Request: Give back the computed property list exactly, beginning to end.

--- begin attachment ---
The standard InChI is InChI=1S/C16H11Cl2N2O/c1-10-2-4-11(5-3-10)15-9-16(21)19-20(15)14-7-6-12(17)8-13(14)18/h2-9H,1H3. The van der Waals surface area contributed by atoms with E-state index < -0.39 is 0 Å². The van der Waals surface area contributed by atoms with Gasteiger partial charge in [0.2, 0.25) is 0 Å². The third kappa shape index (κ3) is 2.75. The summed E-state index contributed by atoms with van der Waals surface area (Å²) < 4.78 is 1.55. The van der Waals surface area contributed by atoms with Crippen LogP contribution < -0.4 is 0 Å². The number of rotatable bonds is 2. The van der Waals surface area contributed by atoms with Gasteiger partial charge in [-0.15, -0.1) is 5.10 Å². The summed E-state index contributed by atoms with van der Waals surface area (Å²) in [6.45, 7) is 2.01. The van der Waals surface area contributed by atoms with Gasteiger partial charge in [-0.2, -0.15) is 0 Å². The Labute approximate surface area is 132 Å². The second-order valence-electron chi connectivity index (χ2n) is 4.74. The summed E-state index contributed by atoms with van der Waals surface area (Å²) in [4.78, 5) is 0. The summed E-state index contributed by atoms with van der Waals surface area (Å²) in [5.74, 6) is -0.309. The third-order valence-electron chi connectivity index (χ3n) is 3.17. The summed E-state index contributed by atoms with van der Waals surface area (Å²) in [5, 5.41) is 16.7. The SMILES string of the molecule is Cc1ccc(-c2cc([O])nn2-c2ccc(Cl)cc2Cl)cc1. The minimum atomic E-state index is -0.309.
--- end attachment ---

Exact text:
The standard InChI is InChI=1S/C16H11Cl2N2O/c1-10-2-4-11(5-3-10)15-9-16(21)19-20(15)14-7-6-12(17)8-13(14)18/h2-9H,1H3. The van der Waals surface area contributed by atoms with E-state index < -0.39 is 0 Å². The van der Waals surface area contributed by atoms with Gasteiger partial charge in [0.2, 0.25) is 0 Å². The third kappa shape index (κ3) is 2.75. The summed E-state index contributed by atoms with van der Waals surface area (Å²) < 4.78 is 1.55. The van der Waals surface area contributed by atoms with Crippen LogP contribution < -0.4 is 0 Å². The number of rotatable bonds is 2. The van der Waals surface area contributed by atoms with Gasteiger partial charge in [-0.15, -0.1) is 5.10 Å². The summed E-state index contributed by atoms with van der Waals surface area (Å²) in [6.45, 7) is 2.01. The van der Waals surface area contributed by atoms with Gasteiger partial charge in [-0.2, -0.15) is 0 Å². The Labute approximate surface area is 132 Å². The second-order valence-electron chi connectivity index (χ2n) is 4.74. The summed E-state index contributed by atoms with van der Waals surface area (Å²) in [4.78, 5) is 0. The summed E-state index contributed by atoms with van der Waals surface area (Å²) in [5.74, 6) is -0.309. The third-order valence-electron chi connectivity index (χ3n) is 3.17. The summed E-state index contributed by atoms with van der Waals surface area (Å²) in [5, 5.41) is 16.7. The SMILES string of the molecule is Cc1ccc(-c2cc([O])nn2-c2ccc(Cl)cc2Cl)cc1. The minimum atomic E-state index is -0.309.